Family owned magazine printer Manson Group is heading into its second half century with a new press.
The St Albans printer has replaced a ten-unit perfecting Heidelberg Speedmaster 102, installed in 2006, with an XL106-8-P, which was supplied by Exel Printing Machinery. This was commissioned in September last year and has been fitted with a Cutstar reel sheeter from the previous press.
The press is a Push to Stop specification with Autoplate Pro, Inpress Control 2 and Intellistart. These were crucial to the investment, says director Neil Wass. “It’s all about the makeready,” he says.
The company derives 45% of its revenue from magazines and periodicals. It is experiencing a growth in publications tied to exhibitions, thanks to the easy access that the company, close to the M25 and M1, has to some of the country’s major exhibition centres.
“We see a future where content is more targeted and more specific to the audience, so we are anticipating more pages and more titles with lower runs,” Wass says.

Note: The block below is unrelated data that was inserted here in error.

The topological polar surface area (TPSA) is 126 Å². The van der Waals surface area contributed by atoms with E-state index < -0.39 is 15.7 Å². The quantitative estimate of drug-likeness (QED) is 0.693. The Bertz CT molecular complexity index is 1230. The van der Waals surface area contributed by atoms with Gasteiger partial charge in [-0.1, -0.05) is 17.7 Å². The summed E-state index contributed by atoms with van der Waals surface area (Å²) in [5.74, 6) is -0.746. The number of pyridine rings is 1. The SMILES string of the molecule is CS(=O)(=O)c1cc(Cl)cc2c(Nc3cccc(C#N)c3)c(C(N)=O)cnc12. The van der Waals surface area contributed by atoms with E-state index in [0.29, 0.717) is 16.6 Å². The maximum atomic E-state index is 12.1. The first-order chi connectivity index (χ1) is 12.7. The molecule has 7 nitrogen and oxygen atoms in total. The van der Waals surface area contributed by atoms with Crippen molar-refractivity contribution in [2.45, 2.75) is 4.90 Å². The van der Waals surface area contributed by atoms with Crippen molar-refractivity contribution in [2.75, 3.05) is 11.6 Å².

“With our focus very much on multiple section work, push to stop gives us the capability to predictably ‘pre-load’ a shift’s worth of work on the machine, leaving the minders to monitor the end product and simply feed the machine with plates and paper. Combined with CutStar, the aggregated marginal gains across these various technologies represent a useful edge for us in this super-competitive sector.”
The additional productivity has prompted a further investment in the finishing department. The company has taken delivery of a Heidelberg Stahl KH82 Anniversary edition folder.
Manson Group was started in 1969, growing to be able to offer a full service to magazine and journal publishers, and catalogue production. As well as litho capacity, it operates an Agfa Apogee prepress workflow, saddle stitching and perfect binding.
By Gareth Ward
The eight unit Speedmaster XL106 that has replaced an SM 102-10 at Mansons in St Albans has push to stop technology to help the company cope with shorter production runs. "It's all about makeready," says Neil Wass.